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Hijab among educated women on rapid rise in Bangladesh

  • Users say despite deprivation, they get spiritual peace, respect with hijab.

Using the hijab among educated women is on a rapid rise in Bangladesh, according to users of the Muslim head covering and scholars, En.haberler.com reported.

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Combined social, cultural, and religious values are contributing to the growing popularity of Islamic culture in the South Asian Muslim majority country of nearly 170 million.

On the eve of World Hijab Day which is being celebrated February 1, many top-educated hijab users in Bangladesh are claiming that the hijab is not only a religious obligation but millions of females across the world have realized that it beautifies and dignifies women.

A Bengali-born woman in the US, Nazma Khan, introduced World Hijab Day in 2013 to put the hijab, at least for one day, as a counter to the discriminatory and ridiculous attitudes against the hijab users because of Islamophobia.

A senior executive at one of Bangladesh’s top book publishers told Anadolu Agency that in the last decade there has been a tremendous change in Bangladeshis attitude toward the hijab.

“Now, the hijab is considered to be good culture. So it is not only important to me religiously, but also socially and culturally,” said Sumiya Binta Karim.

“Since my teenage years, I have been using hijab as a family tradition and still now practice it as my honor and faith,” said the graduate from Bangladesh pioneering academic facility, Dhaka University,

“Though in my life I have occasionally faced ridiculous comments for hijab from different quarters but in most cases my surrounding people and classmates have always shown respect to me and I always feel comfortable with it,” she noted.

Changing minds

Due to the massive spread of western culture and in the guise of removing male-female disparity, misconceptions have grown about the hijab and some people brand it as backdated, uncultured and discriminatory to females.

“Alhamdulillah, (All praise is due to Allah) the situation has been changed a lot and even many ultra-modern females are using the hijab as a part of their fashion and beautiful dress code,” Nahiun Fairuz Nazifa, a medical student at Dhaka’s Sir Salimullah Medical College told Anadolu Agency.

Nazifa said it is a common trend worldwide that whenever anything seems to be contradictory to the western culture, there is heavy propaganda against it.

“I consider the hijab as a way for me that not only plays a role like a shield, but it also helps to gain Allah’s satisfaction,” she said.

“Unfortunately, still some teachers at different universities and medical colleges show derogatory attitude to the students with the hijab,” said Nazifa, adding that despite the barriers, the number of hijab users has been rising swiftly.

A student of Islamic history and culture at Dhaka University, Khadizatul Kobra said negative responses to hijab users by teachers are unexpected.

“We always expect the best attitude from our teachers. But some of them compare the hijab as contradictory to the progressive world,” she said, adding that the hijab is currently one of the most popular styles and fashions in Bangladesh.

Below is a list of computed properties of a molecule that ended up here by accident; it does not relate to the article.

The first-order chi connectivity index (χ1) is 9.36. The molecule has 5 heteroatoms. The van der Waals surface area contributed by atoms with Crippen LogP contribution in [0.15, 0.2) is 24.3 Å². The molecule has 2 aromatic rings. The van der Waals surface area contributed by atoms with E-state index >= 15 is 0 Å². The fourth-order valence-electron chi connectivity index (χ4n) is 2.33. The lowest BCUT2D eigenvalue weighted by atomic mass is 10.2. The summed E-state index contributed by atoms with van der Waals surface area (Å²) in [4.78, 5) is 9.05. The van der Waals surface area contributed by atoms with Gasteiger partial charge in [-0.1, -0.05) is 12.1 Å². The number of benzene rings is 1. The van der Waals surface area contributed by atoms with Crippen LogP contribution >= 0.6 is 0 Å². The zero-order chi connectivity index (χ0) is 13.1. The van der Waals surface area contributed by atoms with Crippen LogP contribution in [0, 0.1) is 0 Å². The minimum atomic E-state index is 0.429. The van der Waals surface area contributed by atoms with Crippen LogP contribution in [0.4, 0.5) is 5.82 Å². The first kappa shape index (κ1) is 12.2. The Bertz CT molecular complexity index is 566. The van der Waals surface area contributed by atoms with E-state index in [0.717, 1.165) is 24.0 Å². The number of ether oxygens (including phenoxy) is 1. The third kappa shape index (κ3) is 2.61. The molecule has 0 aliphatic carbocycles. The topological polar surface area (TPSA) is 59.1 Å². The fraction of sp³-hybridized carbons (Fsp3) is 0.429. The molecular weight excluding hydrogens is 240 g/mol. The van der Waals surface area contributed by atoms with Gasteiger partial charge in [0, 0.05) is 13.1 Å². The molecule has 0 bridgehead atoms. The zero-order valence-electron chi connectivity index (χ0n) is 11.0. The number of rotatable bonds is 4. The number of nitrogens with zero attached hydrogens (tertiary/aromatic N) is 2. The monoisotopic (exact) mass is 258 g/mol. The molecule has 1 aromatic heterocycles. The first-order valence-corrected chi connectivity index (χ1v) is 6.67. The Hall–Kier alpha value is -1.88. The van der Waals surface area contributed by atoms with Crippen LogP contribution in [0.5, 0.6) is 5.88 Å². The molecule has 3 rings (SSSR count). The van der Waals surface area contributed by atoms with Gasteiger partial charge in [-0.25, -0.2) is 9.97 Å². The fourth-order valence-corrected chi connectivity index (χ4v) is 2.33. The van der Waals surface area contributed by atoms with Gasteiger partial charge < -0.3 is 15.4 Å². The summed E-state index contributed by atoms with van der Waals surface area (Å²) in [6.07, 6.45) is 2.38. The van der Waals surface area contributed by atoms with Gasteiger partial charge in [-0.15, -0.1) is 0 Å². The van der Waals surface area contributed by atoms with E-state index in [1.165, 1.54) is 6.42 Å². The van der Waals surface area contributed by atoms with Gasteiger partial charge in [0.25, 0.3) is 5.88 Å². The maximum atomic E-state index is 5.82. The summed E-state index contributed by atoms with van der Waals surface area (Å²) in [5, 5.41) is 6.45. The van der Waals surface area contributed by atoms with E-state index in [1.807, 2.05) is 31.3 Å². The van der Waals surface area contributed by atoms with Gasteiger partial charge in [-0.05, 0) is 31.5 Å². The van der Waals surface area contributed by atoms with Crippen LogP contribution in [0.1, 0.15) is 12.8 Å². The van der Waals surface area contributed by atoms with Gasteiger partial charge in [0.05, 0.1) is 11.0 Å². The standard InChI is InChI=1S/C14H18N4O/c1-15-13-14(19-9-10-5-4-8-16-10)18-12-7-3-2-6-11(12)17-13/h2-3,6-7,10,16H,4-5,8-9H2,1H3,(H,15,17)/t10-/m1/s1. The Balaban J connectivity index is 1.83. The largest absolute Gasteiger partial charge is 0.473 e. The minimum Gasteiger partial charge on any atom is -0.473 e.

Mostly unwelcomed in news media

Jabalun Noor, a former newsroom editor at private television channel, Diganta Television, which was closed in 2013, said the hijab is not welcomed at almost all television channels in Bangladesh — a country with a population that identifies with more than 90% as Muslim.

“After shutting Diganta Television, I tried for a job at nearly two dozen private television channels in Bangladesh but failed to manage due to my hijab,” Noor told Anadolu Agency, adding that during that time new staff without the hijab were recruited.

“Females with all types of dresses are allowed in the television channels but unfortunately the hijab is not appreciated,” said Noor, who currently works as a freelancer.

Assistant professor in the department of world religions and culture in Dhaka University, Md. Abdullah Al Mahmud, said secularists in different sectors in Bangladesh try to discourage the hijab very tactfully.

“Most of the people in Bangladesh are very pious by birth. So those secularists are not courageous enough to directly say anything against the hijab and they disturb hijab users through different tricks,” Mahmud told Anadolu Agency.

He added that even secular teachers at Dhaka University, as well as other universities, give poor marks to hijab users intentionally. “It’s like killing in different ways without using hands,” he said.

Mahmud noted that Turkish mega series have played a vital role in the rapid spread of hijab culture in Bangladesh.

“The hijab used by female actresses in different Turkish mega serials has a very positive impact among tens of thousands of educated Bangladeshi females,” he said, adding that the issue has turned into “a spiritual infection.”

“When one looks nice in a hijab, others are rapidly infected with it and I have positively termed it as ‘spiritual infection’.”

“When a female observes that after using the hijab people look at her with respect instead of usual sensual eyeing, she feels a spiritual peace along with safety,” according to Mahmud. –

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